Congratulations on the birth of your baby!
Now that your baby has arrived, it’s time to focus on your body’s recovery while you take care of your baby’s needs. Between hormonal changes and the reality of life with a newborn, the first six weeks after birth may be a bit of a roller coaster!
Here are DayOne’s Top Ten Tips for an Easier Postpartum Recovery:
- Accept help from your partner, family and friends. While you feed and care for your baby, others may help with laundry, grocery shopping, dishes, and preparing meals. Set boundaries with well meaning relatives who want to help by holding your baby while you wait on them!
- Sleep when the baby sleeps! When the baby is sleeping it is tempting to get things done around the house but the baby will be up throughout the night so catching sleep in small bits when you can is a necessity.
- Don’t forget to eat. In the craziness of your day, it is easy to put your baby’s needs above yours but it helps everyone if you take care of yourself. Try snacking on high protein foods like nuts, cheese, oatmeal, Trailmix, smoothies, fruits, vegetables and yogurt. Consider taking a vitamin and mineral supplement designed specifically for the needs of new mothers as they recover from birth. DayOne’s New Mother’s Essentials include B Vitamins that have been shown to help decrease postpartum depression as well as many other vitamins and minerals needed by new moms.
- If you experienced a vaginal tear or episiotomy, consider using a sitz bath to aid in healing and lessen discomfort. Sitz baths are shallow plastic basins you can purchase at any drug store. Fill the basin with warm water, lift the toilet seat and place the sitz bath in place. Try to use the sitz bath for 10 minutes, 4 times a day. The warm water is soothing and helps draw circulation to the area to encourage healing.
- Hemorrhoids can be very uncomfortable. Refrigerate witch hazel towelettes (such as Tucks) and apply them to your bottom throughout the day. If your health care provider prescribed a stool softener to prevent constipation, it is helpful to take it to avoid making hemorrhoids worse.
- Many women are anxious to return to exercising right after birth. Start slowly with walks around the block and monitor your bleeding. A sign you are doing too much is when the bleeding increases or returns to bright red after exercising. Most women are able to returnto their full exercise programs by 6-8 weeks postpartum. We recommend a special class for postpartum women such as DayOne’s Mom and Baby fitness classes or Mom and Baby Yoga, with certified instructors who are aware of the special needs of postpartum women.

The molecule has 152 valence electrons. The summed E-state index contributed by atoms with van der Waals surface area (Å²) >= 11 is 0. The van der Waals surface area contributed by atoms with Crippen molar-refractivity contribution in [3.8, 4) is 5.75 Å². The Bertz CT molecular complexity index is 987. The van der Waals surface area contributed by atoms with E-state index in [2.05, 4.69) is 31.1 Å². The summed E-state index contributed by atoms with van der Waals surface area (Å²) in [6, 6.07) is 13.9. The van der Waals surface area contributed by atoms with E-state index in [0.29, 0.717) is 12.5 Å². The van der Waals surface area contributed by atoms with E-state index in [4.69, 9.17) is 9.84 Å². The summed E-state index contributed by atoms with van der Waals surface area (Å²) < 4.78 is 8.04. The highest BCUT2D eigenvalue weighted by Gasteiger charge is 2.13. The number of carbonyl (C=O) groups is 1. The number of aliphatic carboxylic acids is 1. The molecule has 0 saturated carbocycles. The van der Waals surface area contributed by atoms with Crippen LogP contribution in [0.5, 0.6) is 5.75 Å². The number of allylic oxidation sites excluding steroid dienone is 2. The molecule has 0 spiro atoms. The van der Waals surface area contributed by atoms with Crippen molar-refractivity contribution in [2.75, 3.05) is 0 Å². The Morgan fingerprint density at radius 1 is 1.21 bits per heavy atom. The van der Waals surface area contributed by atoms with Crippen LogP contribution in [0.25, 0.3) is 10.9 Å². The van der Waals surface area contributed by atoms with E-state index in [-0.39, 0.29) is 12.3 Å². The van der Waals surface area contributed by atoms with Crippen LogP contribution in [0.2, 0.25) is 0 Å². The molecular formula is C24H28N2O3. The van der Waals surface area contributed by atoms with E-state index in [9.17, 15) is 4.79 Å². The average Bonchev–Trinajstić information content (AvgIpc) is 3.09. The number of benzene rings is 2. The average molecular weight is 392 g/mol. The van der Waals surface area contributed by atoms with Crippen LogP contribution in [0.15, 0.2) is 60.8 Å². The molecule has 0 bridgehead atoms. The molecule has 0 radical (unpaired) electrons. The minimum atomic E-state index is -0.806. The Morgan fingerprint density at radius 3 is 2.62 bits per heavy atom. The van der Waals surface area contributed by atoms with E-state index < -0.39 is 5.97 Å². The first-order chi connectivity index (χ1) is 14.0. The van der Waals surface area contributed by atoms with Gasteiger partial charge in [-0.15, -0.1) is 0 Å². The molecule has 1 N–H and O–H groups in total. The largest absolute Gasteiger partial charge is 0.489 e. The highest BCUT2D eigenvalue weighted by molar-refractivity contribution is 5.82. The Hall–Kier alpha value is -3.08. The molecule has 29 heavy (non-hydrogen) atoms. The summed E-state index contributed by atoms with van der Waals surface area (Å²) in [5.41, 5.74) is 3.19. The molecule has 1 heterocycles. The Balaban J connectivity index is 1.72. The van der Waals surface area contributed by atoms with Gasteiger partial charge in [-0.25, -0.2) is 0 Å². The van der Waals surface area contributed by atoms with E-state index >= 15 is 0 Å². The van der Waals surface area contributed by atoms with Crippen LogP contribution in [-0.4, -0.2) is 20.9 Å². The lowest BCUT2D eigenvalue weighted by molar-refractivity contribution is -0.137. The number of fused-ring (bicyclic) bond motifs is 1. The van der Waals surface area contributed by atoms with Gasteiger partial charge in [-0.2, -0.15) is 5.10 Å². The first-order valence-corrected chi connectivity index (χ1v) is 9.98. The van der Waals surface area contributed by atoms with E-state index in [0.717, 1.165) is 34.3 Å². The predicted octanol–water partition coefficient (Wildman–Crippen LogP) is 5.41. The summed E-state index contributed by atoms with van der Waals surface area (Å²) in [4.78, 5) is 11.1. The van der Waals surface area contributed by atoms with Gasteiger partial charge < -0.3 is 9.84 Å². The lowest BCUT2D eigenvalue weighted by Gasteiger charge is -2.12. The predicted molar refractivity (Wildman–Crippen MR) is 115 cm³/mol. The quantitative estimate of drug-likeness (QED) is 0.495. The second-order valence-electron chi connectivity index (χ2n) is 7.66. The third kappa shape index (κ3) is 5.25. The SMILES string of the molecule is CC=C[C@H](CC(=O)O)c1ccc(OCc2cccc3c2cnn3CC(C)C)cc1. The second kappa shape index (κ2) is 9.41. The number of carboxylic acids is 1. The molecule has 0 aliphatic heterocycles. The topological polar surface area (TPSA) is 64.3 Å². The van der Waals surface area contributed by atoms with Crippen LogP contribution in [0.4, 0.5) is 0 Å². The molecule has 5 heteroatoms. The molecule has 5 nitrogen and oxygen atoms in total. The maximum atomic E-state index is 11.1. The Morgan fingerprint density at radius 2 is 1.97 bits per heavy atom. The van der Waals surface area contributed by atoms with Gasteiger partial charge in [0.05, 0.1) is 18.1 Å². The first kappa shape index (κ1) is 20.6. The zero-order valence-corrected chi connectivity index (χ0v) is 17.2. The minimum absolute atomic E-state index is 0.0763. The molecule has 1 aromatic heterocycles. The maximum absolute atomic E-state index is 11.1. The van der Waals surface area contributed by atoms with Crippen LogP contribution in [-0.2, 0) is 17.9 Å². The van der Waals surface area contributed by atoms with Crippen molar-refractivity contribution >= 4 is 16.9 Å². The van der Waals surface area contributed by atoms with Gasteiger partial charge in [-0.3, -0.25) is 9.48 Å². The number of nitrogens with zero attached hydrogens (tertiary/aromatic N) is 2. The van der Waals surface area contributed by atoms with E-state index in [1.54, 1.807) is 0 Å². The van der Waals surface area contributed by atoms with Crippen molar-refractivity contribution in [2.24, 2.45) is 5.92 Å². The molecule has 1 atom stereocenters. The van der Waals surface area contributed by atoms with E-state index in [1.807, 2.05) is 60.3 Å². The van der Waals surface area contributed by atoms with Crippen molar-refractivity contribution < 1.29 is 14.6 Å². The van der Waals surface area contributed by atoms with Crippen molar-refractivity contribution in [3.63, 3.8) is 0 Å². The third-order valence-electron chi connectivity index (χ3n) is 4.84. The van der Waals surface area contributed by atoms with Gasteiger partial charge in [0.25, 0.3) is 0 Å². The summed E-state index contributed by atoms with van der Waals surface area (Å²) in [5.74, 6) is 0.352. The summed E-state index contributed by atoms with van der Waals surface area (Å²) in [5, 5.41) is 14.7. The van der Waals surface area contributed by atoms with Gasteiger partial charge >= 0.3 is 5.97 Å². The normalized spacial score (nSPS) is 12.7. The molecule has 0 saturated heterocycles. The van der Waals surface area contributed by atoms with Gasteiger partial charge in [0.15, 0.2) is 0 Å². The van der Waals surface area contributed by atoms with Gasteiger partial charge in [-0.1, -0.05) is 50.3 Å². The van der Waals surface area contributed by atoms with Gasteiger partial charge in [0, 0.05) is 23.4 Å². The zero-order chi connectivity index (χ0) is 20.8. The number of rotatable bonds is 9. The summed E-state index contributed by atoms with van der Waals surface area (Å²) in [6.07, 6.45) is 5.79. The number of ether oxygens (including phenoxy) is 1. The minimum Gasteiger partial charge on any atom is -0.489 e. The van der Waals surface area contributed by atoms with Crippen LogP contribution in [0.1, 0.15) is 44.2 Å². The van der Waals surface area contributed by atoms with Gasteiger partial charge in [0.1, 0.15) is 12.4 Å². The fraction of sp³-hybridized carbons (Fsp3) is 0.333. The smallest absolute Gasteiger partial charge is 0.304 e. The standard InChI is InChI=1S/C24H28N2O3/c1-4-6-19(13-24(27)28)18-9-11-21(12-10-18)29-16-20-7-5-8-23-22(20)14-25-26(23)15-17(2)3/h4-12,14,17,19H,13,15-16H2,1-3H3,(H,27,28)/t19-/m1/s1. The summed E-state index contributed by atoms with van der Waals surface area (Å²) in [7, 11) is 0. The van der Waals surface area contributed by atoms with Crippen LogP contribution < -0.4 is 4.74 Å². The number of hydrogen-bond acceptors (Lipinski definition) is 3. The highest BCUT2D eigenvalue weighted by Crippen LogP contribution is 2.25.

- Breastfeeding is a learned activity. Most women find it takes at least a few weeks to feel comfortable and confident about breastfeeding. Board Certified Lactation Consultants have been trained to help make these first weeks more comfortable and easier for you andyour baby, so if you are experiencing challenges feeding, consult with a lactation consultant.
- It is normal to perspire a lot and to urinate twice as much as you usually do. Your body is ridding itself of excess fluid. If you received Pitocin in labor, you may also find your ankles swollen for the first week or two. The best way to help encourage the fluid loss and feel more comfortable is to drink lots of fluid. Every time you feed your baby, drink some water to thirst for about 8-10 glasses a day.
- Life with a newborn can be very isolating. Once your partner returns to work and friends and family go home, you may find you don’t know what to do with a newborn yet feel overwhelmed by the thought of leaving the house. We encourage new moms to try to come to a New Parent’s Group when they are ready, usually at about 2-3 weeks after the baby is born. This is a safe place to take a baby who may cry, need to feed or need a diaper change! Surrounding yourself with other parents experiencing the same things you are can be very reassuring and learning tips and tricks to soothe, feed and encourage sleep in babies is helpful.
- Crying for no particular reason, aka “The Baby Blues” is very common (up to 80% of all women experience them) and can be triggered by the dramatic hormonal, biochemical and psychological changes a new mother experiences. If you are feeling like these symptoms are persisting or worsening, talk to your OB health care provider and seek help. Postpartum depression is very treatable so get some help (see sidebar).